Deep financial difficulties facing the country’s institutions of higher learning have sent Kenyatta university to seek a commercial loan of Sh450 million from local lenders.
In a statement indicated in tender documents, the university states that lenders have up to the second last day of February 2020 to send in their quotation to offer the loan which is repayable in a decade.
The tender notice has explained that the institution will pick on financial lender among those who will have submit their proposals by the method of selection and consistent with the regulations.
Low state funding and a decrease in the number of students joining learning institutions are major problems that have put the public universities on their knees financially.
Many public universities have in the recent past decided to scrap off some courses and even shut down some of their satellite campuses to save their financial troubles.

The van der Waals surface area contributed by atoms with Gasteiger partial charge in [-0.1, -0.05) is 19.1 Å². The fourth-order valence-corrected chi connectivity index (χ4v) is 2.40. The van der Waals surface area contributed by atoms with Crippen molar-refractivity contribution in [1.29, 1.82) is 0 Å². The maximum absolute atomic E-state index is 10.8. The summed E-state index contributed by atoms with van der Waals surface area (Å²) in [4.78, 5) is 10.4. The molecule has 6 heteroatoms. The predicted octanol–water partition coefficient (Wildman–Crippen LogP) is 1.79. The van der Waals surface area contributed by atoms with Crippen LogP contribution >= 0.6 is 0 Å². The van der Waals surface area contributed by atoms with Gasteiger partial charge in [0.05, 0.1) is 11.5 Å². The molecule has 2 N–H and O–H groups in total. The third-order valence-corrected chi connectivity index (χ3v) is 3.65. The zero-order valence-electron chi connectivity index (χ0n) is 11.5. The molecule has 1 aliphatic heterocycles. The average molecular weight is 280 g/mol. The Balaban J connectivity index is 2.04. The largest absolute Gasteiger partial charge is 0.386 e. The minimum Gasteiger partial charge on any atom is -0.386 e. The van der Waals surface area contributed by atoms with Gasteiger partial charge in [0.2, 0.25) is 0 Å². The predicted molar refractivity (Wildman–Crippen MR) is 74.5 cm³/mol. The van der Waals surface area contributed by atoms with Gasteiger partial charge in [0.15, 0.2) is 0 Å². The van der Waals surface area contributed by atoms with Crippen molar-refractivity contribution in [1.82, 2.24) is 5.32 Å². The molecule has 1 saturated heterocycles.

Kenyatta University is seeking a commercial loan barely seven months after it was on the spot when the office of the Auditor-General’s office raised queries on its financial soundness, especially after its Sh420 million Kigali building and the Sh50 million Arusha campuses were ordered closed by respective governments over quality concerns.
Edward Ouko who was then the auditor general said the university was straining financially, a crisis that drove it to rely on expensive short-term loans to cater for its operations.
Kenya’s Commission for University Education blacklisted the two campuses saying they were set up abroad contrary to the Universities Act, given that Kenyan taxpayers publicly fund the university.
It also failed to remit pension and taxes amounting to Sh1 billion, more than Sh3 million in audit fees and other statutory deductions worth more than Sh200 million.
Among its planned projects is a student hostel upgrading that is set to take place on a public-private partnership basis.